This time I have to give you a BIG NO and thumbs down for this comment.

It is your choice to say what you said, however. But it will not fly.

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November 12th, 2012, 5:19 pm


58. MarigoldRan said:

To Albo:

Some of the rebels may begin to talk. Others will not. It will be a messy process. And even after Assad goes, the war will probably continue for another five years.

But as long as Assad stays in power, no one on the rebel side will talk peace. His departure may not guarantee peace. But his presence will always guarantee war.

To Ali:

What’s the point of respecting the rights of the minority if you do not respect the rights of the majority?

To Syrialover: The ballot box idea might have worked 1.5 years ago. Now it is impossible. Assad has proven to be a liar and a murderer. No one on the rebels’ side trust him to do anything anymore.

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November 12th, 2012, 5:24 pm


59. Syrialover said:


Didn’t you recognize satire and sarcasm? Bashar as an election candidate?

Apart from all else, he’d never be able to walk down a street in Syria or address a public meeting without getting mob lynched.

And he’d be permanently disqualified from candidacy in anything for reasons of probity, character and electoral legal requirements.

MARIGOLDRAN: No the ballot box idea would NEVER have worked in the present system because the Assadists could not comply with the basic processes for normal elections I listed above.

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November 12th, 2012, 5:25 pm


60. Ahmad said:

You should all shut up, most of you are not even from Syria and have never been there. You are supporting barbarian terrorists FSA. These Salafis cut off the heads of babies and put them on spikes.

That is the sort of people you defend and support! Let Syria alone goddamnit, and workout your own countries problems!

Proud to be Syrian forever with Syrian people against foreign backed terrorists. Support Bashar Al Assad! Humans last hope to prevent world war 3!

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November 12th, 2012, 5:38 pm


61. Visitor said:

Good to know.

But even in sarcasm the guy cannot stand as one. He may believe it. Consider the dumb factor.

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November 12th, 2012, 5:38 pm


62. MarigoldRan said:

To SyriaLover:

Missed the sarcasm. I get it now. Sarcasm is difficult to transmit over the internet.

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November 12th, 2012, 5:41 pm


63. Syrialover said:

ALBO #52 said:

“So if he [Assad] goes, and the regime forces and state apparatus stay, suddenly all the rebel factions will accept to talk with them and stop the fight?”

There is an excellent chance the new opposition leadership would. And I’d be surprised if the groundwork for this is not being laid as fast as possible behind the scenes, in consultation with the FSA.

But if he doesn’t step down the fight, which is fuelled by him, will continue until he is knocked down.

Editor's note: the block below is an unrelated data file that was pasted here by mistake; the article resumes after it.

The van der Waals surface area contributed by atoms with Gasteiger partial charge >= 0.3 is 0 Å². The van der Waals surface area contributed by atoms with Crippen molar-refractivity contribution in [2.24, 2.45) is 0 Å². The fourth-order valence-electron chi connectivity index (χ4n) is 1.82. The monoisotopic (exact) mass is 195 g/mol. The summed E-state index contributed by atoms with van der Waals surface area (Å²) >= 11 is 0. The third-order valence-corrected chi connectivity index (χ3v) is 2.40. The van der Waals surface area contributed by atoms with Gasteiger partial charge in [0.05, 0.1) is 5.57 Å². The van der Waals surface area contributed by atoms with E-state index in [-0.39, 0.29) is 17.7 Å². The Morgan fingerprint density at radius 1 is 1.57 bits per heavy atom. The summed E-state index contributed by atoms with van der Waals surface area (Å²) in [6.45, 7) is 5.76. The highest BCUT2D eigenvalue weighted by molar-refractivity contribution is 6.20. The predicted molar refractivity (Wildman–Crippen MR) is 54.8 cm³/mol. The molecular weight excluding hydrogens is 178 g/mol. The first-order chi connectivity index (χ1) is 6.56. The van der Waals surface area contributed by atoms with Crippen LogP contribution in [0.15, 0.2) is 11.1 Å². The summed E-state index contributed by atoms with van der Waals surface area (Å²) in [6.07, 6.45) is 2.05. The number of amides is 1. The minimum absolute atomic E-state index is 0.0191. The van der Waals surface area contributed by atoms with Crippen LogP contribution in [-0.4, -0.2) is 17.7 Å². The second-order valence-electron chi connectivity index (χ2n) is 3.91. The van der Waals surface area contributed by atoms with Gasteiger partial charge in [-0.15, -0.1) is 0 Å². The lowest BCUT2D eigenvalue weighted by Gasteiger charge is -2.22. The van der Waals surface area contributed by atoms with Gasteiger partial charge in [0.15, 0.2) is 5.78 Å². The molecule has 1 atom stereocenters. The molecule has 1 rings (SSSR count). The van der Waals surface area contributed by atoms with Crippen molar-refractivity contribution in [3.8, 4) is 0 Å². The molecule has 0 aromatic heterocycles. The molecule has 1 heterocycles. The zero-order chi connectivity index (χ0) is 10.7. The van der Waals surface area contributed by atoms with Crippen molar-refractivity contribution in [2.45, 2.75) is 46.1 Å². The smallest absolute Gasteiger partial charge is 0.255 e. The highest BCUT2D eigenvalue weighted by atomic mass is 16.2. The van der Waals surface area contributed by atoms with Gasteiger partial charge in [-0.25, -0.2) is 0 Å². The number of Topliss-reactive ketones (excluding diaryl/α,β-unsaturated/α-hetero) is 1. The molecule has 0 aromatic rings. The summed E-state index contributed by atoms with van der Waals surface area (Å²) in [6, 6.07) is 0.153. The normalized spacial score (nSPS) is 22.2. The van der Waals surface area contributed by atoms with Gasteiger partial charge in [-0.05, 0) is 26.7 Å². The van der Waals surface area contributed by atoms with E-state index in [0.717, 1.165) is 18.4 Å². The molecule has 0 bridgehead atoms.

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November 12th, 2012, 5:42 pm


64. ALI said:


Thanks for your answers, quite comprehensive indeed.

Apologies for making you uncomfy, I’ll try my best to change my tone so nobody would feel that that I’m lecturing or patronizing around here.

I hope this is a good ground to proceed. If so, could you please tell me your opinion of the new opposition entity? do you have some faith in its leaders? Do you think it’ll open the gates of heavens and weapons to fighters on ground? finally, do you think it’ll cut the supply on Jihadists fighting groups in Syria?

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November 12th, 2012, 5:46 pm


65. Syrialover said:


I know better than to try to interrupt your flow or respond, but wouldn’t the “LNG” facility” be an export facility so the gas can be shipped instead of put through an undersea pipeline? Overland pipelines don’t come into it for Cyprus.

Please, no need to respond.

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November 12th, 2012, 5:49 pm


66. Syrian Nationalist Party said:

Battle in Syria – is NOT about Syria or for Syrians!! It is a classic oil and Gas interests war in the Middle East, all with fake oppositions, fake conflict, fake media and all to legitimize and sanitize the death and destruction, war crimes and genocides committed in pursuit of those oil and gas interests where fortunes can be made. For decades Israel was the obstacle for Middle East oil & gas transport. Today, Israel is gas producer in need of delivery route; Syria is the obstacle in the way when it was in the 50’s the secure pipelines route to many countries.


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November 12th, 2012, 5:49 pm


67. Syrialover said:


Apology is mine for being over-subtle.

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November 12th, 2012, 5:50 pm


68. ALI said:


Thanks for conversing with me.

The mere understanding of democracy is to respect everybody’s opinion. Undoubtedly Assad didn’t respect this fact, sadly speaking, the Isalimsts don’t seem keen to guarantee this right.

For example, Jihadists and other fighting groups keep attacking villages and towns which decided not to take a side and force them to be allies with them. I find this act quite similar to Assad’s herds of Shabeeha trying to force the nation to chant “Assad for ever”

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November 12th, 2012, 5:54 pm


69. Visitor said:

Ali Baba 63,

Well, since you are under probation, you need to become aware of certain mishaps you may fall into either knowingly (which is very bad) or unknowingly (bad enough to deprive you of credits eventually causing your failure).